To say that this book is not for everyone would be an understatement, but if you enjoy character-driven novels that examine fraught or taboo relationships, then this book might be for you!

A special thank you to Netgalley for providing me with a free advanced copy of this book in exchange for my honest opinion.
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A brave book, with good, not great, execution. I haven't read Lolita, so can't compare them, but there are bound to be ratings at both ends of the scale (which for some authors equals success in-and-of itself). Read at your own risk.

I really appreciate the advanced copy for review!!
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I received a copy of this book in exchange for my honest review.   Thank you NetGalley.

The Best of Crimes is  a seriously taboo topic that will likely anger / disgust many people.     BUT don't let that take away from the book or make you not want to read it.   The book was well-written, amazingly so.    The subject matter is hard to swallow, but adds to the drama of teh book for sure.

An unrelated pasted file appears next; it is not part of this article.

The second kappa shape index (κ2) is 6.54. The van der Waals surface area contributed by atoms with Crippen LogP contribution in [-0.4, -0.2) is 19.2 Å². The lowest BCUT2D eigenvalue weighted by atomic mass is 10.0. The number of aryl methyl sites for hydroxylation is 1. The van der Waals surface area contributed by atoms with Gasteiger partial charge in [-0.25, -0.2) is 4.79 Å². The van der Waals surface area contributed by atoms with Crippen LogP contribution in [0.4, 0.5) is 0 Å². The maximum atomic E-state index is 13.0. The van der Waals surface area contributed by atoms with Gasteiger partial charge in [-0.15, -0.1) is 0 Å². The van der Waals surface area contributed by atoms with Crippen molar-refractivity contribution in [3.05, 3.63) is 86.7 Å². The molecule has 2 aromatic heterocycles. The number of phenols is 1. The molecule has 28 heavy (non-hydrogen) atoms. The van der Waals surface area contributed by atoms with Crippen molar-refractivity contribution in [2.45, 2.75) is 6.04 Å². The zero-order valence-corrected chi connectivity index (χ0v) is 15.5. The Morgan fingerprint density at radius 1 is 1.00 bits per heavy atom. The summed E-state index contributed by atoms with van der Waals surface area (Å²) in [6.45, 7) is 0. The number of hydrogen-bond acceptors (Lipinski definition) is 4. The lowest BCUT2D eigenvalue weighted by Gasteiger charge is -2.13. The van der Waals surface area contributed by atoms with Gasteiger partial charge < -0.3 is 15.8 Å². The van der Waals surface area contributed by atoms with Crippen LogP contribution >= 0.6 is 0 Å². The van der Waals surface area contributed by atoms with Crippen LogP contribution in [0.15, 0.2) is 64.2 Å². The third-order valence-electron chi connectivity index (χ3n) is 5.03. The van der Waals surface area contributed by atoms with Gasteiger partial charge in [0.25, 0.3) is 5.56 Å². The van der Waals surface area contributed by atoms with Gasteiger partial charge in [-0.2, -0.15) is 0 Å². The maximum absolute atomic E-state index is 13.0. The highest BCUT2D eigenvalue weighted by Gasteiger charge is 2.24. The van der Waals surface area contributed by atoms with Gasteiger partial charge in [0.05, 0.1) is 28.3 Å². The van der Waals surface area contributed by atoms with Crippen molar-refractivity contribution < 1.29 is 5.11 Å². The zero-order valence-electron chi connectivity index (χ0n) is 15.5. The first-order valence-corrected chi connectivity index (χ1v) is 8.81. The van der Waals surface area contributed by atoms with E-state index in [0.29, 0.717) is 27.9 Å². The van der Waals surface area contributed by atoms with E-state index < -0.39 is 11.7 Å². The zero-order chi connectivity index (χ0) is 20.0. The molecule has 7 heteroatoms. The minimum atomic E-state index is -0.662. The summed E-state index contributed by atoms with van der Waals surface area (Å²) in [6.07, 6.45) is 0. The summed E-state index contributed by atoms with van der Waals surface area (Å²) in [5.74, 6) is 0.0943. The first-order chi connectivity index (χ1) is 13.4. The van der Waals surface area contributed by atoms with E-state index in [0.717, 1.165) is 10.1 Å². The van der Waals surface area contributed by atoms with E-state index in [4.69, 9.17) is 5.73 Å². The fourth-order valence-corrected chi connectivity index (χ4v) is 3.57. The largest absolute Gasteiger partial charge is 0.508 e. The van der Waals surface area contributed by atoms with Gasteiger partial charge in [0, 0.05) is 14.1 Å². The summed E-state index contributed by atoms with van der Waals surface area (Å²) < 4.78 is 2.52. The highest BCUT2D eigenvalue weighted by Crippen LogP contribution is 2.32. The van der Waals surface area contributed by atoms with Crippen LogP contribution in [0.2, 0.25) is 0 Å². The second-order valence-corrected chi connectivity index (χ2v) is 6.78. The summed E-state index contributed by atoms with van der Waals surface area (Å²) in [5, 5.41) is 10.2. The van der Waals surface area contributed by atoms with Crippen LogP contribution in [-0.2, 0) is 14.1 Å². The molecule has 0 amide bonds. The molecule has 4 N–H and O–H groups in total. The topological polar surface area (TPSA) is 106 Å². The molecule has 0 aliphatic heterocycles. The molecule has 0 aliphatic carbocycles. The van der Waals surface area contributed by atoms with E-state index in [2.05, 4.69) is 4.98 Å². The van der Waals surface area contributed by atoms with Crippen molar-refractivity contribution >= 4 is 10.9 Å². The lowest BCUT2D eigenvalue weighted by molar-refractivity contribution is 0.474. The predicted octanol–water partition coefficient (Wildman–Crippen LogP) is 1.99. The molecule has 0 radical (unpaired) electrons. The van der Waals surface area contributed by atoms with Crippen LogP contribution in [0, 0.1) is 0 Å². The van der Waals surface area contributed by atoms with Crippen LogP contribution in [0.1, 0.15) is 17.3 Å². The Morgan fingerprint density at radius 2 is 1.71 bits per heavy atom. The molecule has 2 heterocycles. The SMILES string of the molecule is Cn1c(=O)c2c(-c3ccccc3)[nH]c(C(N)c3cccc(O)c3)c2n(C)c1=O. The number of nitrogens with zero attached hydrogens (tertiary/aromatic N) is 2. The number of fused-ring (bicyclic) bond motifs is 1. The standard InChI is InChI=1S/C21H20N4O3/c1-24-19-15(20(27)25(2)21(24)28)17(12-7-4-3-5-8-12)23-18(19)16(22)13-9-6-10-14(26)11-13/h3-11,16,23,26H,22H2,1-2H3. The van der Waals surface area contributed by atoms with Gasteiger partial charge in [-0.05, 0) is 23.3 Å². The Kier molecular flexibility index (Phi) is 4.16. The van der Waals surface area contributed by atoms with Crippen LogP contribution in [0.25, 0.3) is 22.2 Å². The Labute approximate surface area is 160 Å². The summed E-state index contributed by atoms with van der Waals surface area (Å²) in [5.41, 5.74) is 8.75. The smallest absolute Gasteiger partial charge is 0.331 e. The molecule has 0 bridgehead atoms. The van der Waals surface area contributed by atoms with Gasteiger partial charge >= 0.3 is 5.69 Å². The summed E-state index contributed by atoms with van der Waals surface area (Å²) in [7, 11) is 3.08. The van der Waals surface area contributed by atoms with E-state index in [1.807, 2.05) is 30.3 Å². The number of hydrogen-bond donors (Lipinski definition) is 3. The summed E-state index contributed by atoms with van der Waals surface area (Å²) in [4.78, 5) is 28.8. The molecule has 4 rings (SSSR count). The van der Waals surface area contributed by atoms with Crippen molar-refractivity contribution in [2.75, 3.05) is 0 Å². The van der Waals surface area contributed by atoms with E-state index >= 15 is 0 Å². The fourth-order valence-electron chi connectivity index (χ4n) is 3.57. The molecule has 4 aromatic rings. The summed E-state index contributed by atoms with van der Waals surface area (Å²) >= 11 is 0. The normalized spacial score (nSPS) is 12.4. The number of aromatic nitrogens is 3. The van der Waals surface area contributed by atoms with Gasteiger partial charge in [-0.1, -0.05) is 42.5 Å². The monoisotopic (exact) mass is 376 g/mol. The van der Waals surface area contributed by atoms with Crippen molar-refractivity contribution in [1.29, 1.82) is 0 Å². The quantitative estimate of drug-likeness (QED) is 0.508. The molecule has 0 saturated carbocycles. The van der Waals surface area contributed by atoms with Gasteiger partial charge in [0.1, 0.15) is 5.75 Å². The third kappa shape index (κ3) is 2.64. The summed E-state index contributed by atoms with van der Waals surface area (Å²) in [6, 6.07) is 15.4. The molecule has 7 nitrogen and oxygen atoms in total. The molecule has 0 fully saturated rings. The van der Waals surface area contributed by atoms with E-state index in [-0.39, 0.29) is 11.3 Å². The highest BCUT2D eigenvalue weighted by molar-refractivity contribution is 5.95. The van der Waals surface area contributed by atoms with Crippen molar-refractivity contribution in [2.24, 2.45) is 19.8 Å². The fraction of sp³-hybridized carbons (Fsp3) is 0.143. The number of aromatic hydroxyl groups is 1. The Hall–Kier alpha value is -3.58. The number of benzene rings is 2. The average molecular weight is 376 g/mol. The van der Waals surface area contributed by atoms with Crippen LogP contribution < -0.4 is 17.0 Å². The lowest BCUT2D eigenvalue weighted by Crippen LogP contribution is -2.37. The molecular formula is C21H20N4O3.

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I was terribly conflicted as I read this story. I went from feeling sick in my stomach to accepting the plot as do-able. Just when I would think I could accept the relationship between Walter and Amanda, I would think of my friend’s 12-year-old daughter and there would come the conflict, rising its face to me. I think the hardest part in this story is that a child so little was left to raise her self and no one in the community was willing to step in. While Walter’s motives may have been selfishly imposed, his caring for this child probably saved her. I believe you will either accept this book or you will hate it and probably not finish it. It will definitely be a book for much discussion among fellow readers.